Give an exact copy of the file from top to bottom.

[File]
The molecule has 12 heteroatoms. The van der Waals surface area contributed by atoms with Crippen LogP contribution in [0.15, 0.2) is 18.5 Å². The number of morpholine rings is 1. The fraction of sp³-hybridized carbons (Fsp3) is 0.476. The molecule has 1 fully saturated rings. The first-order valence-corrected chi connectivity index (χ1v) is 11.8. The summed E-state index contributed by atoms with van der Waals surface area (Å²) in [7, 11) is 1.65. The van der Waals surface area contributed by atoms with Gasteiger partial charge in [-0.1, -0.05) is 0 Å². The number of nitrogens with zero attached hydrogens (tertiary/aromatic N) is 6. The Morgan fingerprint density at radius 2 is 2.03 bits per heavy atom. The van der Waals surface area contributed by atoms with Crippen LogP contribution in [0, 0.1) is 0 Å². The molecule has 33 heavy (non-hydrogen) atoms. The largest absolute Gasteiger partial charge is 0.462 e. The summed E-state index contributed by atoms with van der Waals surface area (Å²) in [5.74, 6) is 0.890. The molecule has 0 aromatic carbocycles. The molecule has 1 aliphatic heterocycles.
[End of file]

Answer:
The molecule has 12 heteroatoms. The van der Waals surface area contributed by atoms with Crippen LogP contribution in [0.15, 0.2) is 18.5 Å². The number of morpholine rings is 1. The fraction of sp³-hybridized carbons (Fsp3) is 0.476. The molecule has 1 fully saturated rings. The first-order valence-corrected chi connectivity index (χ1v) is 11.8. The summed E-state index contributed by atoms with van der Waals surface area (Å²) in [7, 11) is 1.65. The van der Waals surface area contributed by atoms with Gasteiger partial charge in [-0.1, -0.05) is 0 Å². The number of nitrogens with zero attached hydrogens (tertiary/aromatic N) is 6. The Morgan fingerprint density at radius 2 is 2.03 bits per heavy atom. The van der Waals surface area contributed by atoms with Crippen LogP contribution in [0, 0.1) is 0 Å². The molecule has 33 heavy (non-hydrogen) atoms. The largest absolute Gasteiger partial charge is 0.462 e. The summed E-state index contributed by atoms with van der Waals surface area (Å²) in [5.74, 6) is 0.890. The molecule has 0 aromatic carbocycles. The molecule has 1 aliphatic heterocycles.